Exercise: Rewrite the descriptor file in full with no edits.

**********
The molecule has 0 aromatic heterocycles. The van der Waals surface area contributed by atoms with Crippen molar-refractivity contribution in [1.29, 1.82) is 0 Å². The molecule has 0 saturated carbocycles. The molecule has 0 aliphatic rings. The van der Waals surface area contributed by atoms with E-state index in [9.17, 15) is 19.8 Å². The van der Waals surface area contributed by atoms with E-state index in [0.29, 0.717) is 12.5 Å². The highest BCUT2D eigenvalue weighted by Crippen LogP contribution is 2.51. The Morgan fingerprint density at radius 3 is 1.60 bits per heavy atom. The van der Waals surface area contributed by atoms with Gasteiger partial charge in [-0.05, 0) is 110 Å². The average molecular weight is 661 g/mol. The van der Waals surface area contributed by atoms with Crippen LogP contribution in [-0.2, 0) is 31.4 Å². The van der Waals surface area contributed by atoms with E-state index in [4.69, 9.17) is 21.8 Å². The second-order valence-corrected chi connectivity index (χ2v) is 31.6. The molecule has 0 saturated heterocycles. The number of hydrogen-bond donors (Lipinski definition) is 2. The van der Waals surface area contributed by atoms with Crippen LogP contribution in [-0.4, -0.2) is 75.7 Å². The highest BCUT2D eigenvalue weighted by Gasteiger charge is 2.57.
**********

The molecule has 0 aromatic heterocycles. The van der Waals surface area contributed by atoms with Crippen molar-refractivity contribution in [1.29, 1.82) is 0 Å². The molecule has 0 saturated carbocycles. The molecule has 0 aliphatic rings. The van der Waals surface area contributed by atoms with E-state index in [9.17, 15) is 19.8 Å². The van der Waals surface area contributed by atoms with E-state index in [0.29, 0.717) is 12.5 Å². The highest BCUT2D eigenvalue weighted by Crippen LogP contribution is 2.51. The Morgan fingerprint density at radius 3 is 1.60 bits per heavy atom. The van der Waals surface area contributed by atoms with Gasteiger partial charge in [-0.05, 0) is 110 Å². The average molecular weight is 661 g/mol. The van der Waals surface area contributed by atoms with Crippen LogP contribution in [-0.2, 0) is 31.4 Å². The van der Waals surface area contributed by atoms with E-state index in [4.69, 9.17) is 21.8 Å². The second-order valence-corrected chi connectivity index (χ2v) is 31.6. The molecule has 0 saturated heterocycles. The number of hydrogen-bond donors (Lipinski definition) is 2. The van der Waals surface area contributed by atoms with Crippen LogP contribution in [-0.4, -0.2) is 75.7 Å². The highest BCUT2D eigenvalue weighted by Gasteiger charge is 2.57.